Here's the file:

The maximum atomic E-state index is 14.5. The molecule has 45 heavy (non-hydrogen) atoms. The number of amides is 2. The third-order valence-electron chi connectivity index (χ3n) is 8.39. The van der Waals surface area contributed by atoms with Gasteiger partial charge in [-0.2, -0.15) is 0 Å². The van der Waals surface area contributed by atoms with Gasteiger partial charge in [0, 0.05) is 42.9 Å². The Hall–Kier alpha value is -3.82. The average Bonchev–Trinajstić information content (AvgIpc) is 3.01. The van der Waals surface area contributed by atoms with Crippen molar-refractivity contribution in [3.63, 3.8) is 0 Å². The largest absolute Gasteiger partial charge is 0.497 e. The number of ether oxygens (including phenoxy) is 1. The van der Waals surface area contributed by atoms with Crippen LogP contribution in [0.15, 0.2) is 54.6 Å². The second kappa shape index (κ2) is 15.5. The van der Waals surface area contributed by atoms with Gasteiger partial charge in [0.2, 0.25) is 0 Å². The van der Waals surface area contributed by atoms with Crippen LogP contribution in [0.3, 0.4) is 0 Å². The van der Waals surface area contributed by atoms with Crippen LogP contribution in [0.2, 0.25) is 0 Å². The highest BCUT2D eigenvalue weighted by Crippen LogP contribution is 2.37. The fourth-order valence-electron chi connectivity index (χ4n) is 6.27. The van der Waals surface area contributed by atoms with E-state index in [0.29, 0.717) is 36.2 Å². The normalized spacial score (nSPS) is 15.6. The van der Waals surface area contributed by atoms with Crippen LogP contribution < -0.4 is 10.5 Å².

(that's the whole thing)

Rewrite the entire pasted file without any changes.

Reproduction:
The maximum atomic E-state index is 14.5. The molecule has 45 heavy (non-hydrogen) atoms. The number of amides is 2. The third-order valence-electron chi connectivity index (χ3n) is 8.39. The van der Waals surface area contributed by atoms with Gasteiger partial charge in [-0.2, -0.15) is 0 Å². The van der Waals surface area contributed by atoms with Gasteiger partial charge in [0, 0.05) is 42.9 Å². The Hall–Kier alpha value is -3.82. The average Bonchev–Trinajstić information content (AvgIpc) is 3.01. The van der Waals surface area contributed by atoms with Crippen molar-refractivity contribution in [3.63, 3.8) is 0 Å². The largest absolute Gasteiger partial charge is 0.497 e. The number of ether oxygens (including phenoxy) is 1. The van der Waals surface area contributed by atoms with Crippen LogP contribution in [0.15, 0.2) is 54.6 Å². The second kappa shape index (κ2) is 15.5. The van der Waals surface area contributed by atoms with Gasteiger partial charge in [0.2, 0.25) is 0 Å². The van der Waals surface area contributed by atoms with Crippen LogP contribution in [0.3, 0.4) is 0 Å². The van der Waals surface area contributed by atoms with Crippen LogP contribution in [0.2, 0.25) is 0 Å². The highest BCUT2D eigenvalue weighted by Crippen LogP contribution is 2.37. The fourth-order valence-electron chi connectivity index (χ4n) is 6.27. The van der Waals surface area contributed by atoms with E-state index in [0.29, 0.717) is 36.2 Å². The normalized spacial score (nSPS) is 15.6. The van der Waals surface area contributed by atoms with Crippen LogP contribution < -0.4 is 10.5 Å².